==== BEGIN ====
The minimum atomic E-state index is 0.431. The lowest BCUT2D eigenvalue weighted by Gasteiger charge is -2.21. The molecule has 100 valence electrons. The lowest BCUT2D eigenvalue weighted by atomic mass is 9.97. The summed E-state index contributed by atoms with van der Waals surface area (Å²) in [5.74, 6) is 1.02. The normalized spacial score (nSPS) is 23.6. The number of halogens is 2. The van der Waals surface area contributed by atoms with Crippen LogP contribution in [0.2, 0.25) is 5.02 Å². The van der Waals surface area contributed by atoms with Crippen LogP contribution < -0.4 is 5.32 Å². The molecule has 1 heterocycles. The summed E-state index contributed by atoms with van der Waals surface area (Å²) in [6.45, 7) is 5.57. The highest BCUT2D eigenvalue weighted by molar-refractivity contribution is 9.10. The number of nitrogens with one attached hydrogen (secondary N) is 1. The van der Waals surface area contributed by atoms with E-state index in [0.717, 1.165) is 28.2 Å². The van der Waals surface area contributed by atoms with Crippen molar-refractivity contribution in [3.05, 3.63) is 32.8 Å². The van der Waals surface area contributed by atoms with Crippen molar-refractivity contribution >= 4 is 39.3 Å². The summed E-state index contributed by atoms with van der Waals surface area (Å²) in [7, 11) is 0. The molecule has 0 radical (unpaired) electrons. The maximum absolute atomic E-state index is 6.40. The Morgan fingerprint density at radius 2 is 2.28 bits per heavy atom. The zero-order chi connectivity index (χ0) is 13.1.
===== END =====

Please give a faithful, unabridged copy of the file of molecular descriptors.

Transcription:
The minimum atomic E-state index is 0.431. The lowest BCUT2D eigenvalue weighted by Gasteiger charge is -2.21. The molecule has 100 valence electrons. The lowest BCUT2D eigenvalue weighted by atomic mass is 9.97. The summed E-state index contributed by atoms with van der Waals surface area (Å²) in [5.74, 6) is 1.02. The normalized spacial score (nSPS) is 23.6. The number of halogens is 2. The van der Waals surface area contributed by atoms with Crippen LogP contribution in [0.2, 0.25) is 5.02 Å². The van der Waals surface area contributed by atoms with Crippen LogP contribution < -0.4 is 5.32 Å². The molecule has 1 heterocycles. The summed E-state index contributed by atoms with van der Waals surface area (Å²) in [6.45, 7) is 5.57. The highest BCUT2D eigenvalue weighted by molar-refractivity contribution is 9.10. The number of nitrogens with one attached hydrogen (secondary N) is 1. The van der Waals surface area contributed by atoms with E-state index in [0.717, 1.165) is 28.2 Å². The van der Waals surface area contributed by atoms with Crippen molar-refractivity contribution in [3.05, 3.63) is 32.8 Å². The van der Waals surface area contributed by atoms with Crippen molar-refractivity contribution >= 4 is 39.3 Å². The summed E-state index contributed by atoms with van der Waals surface area (Å²) in [7, 11) is 0. The molecule has 0 radical (unpaired) electrons. The maximum absolute atomic E-state index is 6.40. The Morgan fingerprint density at radius 2 is 2.28 bits per heavy atom. The zero-order chi connectivity index (χ0) is 13.1.